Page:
The implementation of BIO-PHOENIX will be based on a methodology with three broad phases as shown in the following Figure 1. Based on this approach, BIO-PHOENIX will start by establishing the foundations for developing its approach, through the identification of SSR scenarios and requirements and establishing the bio structures and processes that appear to be relevant to the envisaged approach of BIO-PHOENIX. The latter process will be based on reviewing the biology literature, with the objective of not only identifying and analysing relevant concepts and research but also identifying the abstract features of the relevant bio structures and processes with emphasis on how they enable control in living organisms that supports survivability and repair. The outcomes of the foundation phase will drive the BIO-PHOENIX development phase; SSR scenarios and abstract bio structures and processes will be used to establish their computational counterparts, i.e., to identify how to model co-DNA and bio-inspired SSR processes and develop such models. In the same phase, we will investigate how to address key end-to- end properties of software systems, namely survivability, resilience and security, in the context of the co-DNA based approach. Proof of concept prototyping of tools supporting co-DNA based system modelling and a runtime platform enabling the execution of co-DNA and processes on CCI devices will also be done in this phase.

Figure 1: BIO-PHOENIX methodology

Development will be followed by validation. This will be based on three methods: (a) validation based on prototyping the system assumed in the SSR scenario using the co-DNA approach that will focus on validating BIO-PHOENIX as a system engineering approach; (b) trial based validation of the co-DNA approach based on controlled experiments using the scenario prototype that will focus on properties of the system SSR process (efficiency, resilience); and (c) formal analysis and verification of further properties and aspects such as computational complexity and security.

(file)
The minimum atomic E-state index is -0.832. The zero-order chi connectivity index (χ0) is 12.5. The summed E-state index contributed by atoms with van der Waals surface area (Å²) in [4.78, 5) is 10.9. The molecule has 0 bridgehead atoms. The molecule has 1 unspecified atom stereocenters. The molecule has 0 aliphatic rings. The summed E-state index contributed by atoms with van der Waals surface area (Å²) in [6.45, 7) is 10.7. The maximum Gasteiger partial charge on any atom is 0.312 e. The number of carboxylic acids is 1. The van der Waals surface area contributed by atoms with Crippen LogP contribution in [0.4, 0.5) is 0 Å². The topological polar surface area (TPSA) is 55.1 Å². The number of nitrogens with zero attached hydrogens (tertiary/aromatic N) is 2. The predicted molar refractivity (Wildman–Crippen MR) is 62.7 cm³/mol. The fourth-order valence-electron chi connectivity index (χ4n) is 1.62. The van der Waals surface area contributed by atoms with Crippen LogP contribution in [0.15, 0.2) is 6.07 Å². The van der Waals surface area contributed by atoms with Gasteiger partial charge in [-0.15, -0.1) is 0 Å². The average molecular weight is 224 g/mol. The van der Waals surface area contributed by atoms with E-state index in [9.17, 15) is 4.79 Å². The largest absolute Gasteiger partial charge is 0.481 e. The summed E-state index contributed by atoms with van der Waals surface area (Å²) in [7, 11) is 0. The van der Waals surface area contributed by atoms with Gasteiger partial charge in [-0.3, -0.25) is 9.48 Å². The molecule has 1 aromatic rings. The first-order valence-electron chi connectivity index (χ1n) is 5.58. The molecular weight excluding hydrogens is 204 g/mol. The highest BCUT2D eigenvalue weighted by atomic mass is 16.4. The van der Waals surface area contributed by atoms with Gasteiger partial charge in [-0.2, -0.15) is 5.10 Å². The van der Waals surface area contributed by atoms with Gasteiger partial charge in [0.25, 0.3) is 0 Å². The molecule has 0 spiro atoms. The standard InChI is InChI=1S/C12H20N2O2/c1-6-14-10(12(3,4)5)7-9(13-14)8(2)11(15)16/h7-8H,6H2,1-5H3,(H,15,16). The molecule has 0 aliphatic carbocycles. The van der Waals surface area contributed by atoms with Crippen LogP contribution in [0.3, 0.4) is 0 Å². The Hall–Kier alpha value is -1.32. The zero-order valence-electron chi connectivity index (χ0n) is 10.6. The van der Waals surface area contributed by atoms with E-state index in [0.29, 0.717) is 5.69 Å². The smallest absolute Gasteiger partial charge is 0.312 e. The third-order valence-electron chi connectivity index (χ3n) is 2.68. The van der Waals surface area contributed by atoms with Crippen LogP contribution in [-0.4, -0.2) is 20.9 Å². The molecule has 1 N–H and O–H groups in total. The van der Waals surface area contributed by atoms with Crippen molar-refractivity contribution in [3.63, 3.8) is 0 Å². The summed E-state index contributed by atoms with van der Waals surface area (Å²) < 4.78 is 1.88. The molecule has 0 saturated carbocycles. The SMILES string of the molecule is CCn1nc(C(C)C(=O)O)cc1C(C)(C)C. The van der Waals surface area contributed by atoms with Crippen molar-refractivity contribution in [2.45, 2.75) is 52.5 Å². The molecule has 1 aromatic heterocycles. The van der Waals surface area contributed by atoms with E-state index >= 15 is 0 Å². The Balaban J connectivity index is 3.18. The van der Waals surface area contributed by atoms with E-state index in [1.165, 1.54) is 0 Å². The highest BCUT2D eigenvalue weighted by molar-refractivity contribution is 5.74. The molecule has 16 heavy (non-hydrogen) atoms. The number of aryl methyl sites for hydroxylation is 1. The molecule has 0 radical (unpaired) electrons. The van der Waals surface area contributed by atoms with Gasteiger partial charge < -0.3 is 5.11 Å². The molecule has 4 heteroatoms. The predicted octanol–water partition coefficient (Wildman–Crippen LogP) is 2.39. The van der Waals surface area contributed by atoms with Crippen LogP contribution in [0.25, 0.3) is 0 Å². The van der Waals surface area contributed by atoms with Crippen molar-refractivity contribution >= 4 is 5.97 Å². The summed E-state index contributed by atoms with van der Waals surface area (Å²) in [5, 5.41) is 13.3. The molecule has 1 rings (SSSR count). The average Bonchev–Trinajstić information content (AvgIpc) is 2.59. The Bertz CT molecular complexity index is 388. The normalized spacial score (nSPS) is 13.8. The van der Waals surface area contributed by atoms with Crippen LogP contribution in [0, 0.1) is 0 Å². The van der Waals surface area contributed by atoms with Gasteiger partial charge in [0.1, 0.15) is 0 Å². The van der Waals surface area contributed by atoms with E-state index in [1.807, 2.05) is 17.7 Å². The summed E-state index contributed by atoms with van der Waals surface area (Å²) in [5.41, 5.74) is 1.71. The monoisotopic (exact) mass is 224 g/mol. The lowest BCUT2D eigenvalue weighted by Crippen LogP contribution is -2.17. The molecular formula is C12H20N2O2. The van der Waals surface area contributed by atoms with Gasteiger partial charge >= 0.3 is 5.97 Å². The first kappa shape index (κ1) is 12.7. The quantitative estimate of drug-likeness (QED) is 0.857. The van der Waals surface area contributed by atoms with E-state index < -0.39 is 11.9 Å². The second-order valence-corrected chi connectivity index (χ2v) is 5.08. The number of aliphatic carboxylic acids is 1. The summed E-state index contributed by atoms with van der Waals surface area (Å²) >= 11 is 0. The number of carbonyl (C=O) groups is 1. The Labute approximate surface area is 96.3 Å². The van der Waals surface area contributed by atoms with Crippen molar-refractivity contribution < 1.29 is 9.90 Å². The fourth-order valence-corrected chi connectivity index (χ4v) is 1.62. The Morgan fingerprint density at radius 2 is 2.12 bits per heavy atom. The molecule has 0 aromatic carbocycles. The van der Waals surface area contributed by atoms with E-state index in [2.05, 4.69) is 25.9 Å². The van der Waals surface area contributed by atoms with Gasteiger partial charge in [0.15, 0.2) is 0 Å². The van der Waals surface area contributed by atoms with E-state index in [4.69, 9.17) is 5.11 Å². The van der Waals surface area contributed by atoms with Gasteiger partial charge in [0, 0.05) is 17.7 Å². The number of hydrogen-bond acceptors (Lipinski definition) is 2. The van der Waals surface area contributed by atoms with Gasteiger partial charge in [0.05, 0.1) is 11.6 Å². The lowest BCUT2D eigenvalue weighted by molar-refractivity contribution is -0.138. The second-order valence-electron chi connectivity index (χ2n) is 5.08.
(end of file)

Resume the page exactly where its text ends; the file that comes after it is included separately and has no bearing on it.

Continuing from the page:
The scenarios for trial-based validation will be related to SDN, involving Cloud SDN and Fog SDN, i.e. executing networking operations and applications in a “fog” of network elements such as devices, terminals, cloud infrastructures that are around users, at the edge of the telecommunication networks. The selection of SDN will enable us to explore software system reconstruction (at the SDN control and application layer software) in parallel with the recovery of the physical network infrastructure (although the latter will not be controlled by co-DNA approach). For Cloud SDN evaluation BIO-PHOENIX will use SmartFIRE (eukoreafire. eu/), a large-scale experimental facility, enabling SDN experimentation and distributed applications. For Fog SDN evaluation our plan is to use the REDComm infrastructure (, a rapid
deployment infrastructure developed to form wireless networks to support communications in emergencies, in cases where standard communication networks are not available.

The outcomes of the validation activity will feed back into (another cycle of) the BIO-PHOENIX development phase, in order to address critical outstanding issues and produce an advanced version of the BIO-PHOENIX runtime platform.